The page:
PORTLAND, Ore. — The agency in charge of hauling broken-down, toxic boats out of area rivers says it’s trying to make do with the money it has, and it doesn’t plan to ask for more.
The Oregon State Marine Board’s entire two-year budget of $150,000 comes from fees recreation boat owners pay for their title and registration, as well as the marine gas tax. The agency does not get general fund dollars from Salem.
“I think it’s not wholly about more money. We need to kind of prevent them from becoming abandoned and derelict in the first place,” said James Cogle with the Oregon State Marine Board.
The agency hauls up and disposes of about 40 sunken boats across Oregon every two years. Ashley Massey with the marine board said there is a criterion to determine which boats will be removed. That criterion includes navigational hazards, and danger to property and people, Massey said.
Troy Wood with Washington’s derelict vessel program says it salvages about 100 boats every two years. Washington uses the same funding mechanism as Oregon with title and registration fees, but has a giant budget of $2 million. Washington has more waterways and likely more recreational boats he estimated.
In 2013, the agencies asked for an extra $4.5 million from the state legislature because Wood said there was a large number of vessels that needed to be removed, and more public agencies recognized the problem and started picking them up at quicker pace and needed to be reimbursed.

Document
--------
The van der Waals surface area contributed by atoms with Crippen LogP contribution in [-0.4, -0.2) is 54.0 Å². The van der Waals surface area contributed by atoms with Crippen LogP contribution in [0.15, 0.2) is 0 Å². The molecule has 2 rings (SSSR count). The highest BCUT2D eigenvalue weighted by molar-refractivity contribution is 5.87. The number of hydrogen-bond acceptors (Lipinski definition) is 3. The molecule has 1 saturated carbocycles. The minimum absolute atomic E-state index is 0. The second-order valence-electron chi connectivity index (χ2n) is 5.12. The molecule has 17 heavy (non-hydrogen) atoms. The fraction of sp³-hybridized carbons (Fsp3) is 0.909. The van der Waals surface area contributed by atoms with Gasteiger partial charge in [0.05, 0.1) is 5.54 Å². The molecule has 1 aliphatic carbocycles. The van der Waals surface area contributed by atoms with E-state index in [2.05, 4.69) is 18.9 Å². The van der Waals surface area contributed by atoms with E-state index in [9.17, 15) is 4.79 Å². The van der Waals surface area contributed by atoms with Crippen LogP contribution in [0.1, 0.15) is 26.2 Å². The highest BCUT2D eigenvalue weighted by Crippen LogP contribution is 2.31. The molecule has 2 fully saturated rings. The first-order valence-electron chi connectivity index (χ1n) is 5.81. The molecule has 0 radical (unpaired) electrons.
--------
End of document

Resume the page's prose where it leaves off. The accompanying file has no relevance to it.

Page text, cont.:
Wood said his Derelict Vessel program is looking for a lawmaker to make the same ask of the legislature again this year for $5 million.
Meanwhile, in comparison Oregon is woefully behind.
“We're not actively soliciting more funding. We feel it's important to work with the budget we have,” said Massey.
“Figuring out what the best bang for the buck can be with our funds, with partner funds. Timelining it out and really engaging with citizen groups, and people who love the river to take some personal pride and ownership to help with the cleanup effort.
"What can we do to get the public involved in? How can we work with other public entities to do a more robust mass cleanup together?”
Another issue facing the Oregon State Marine Board is the agency has only held two derelict boat turn-in events over the last four years. Those events allow people to drop off their old, broken boat for cheap and the state will demolish it. Washington accepts boats constantly.
Oregon Dept. of State Lands
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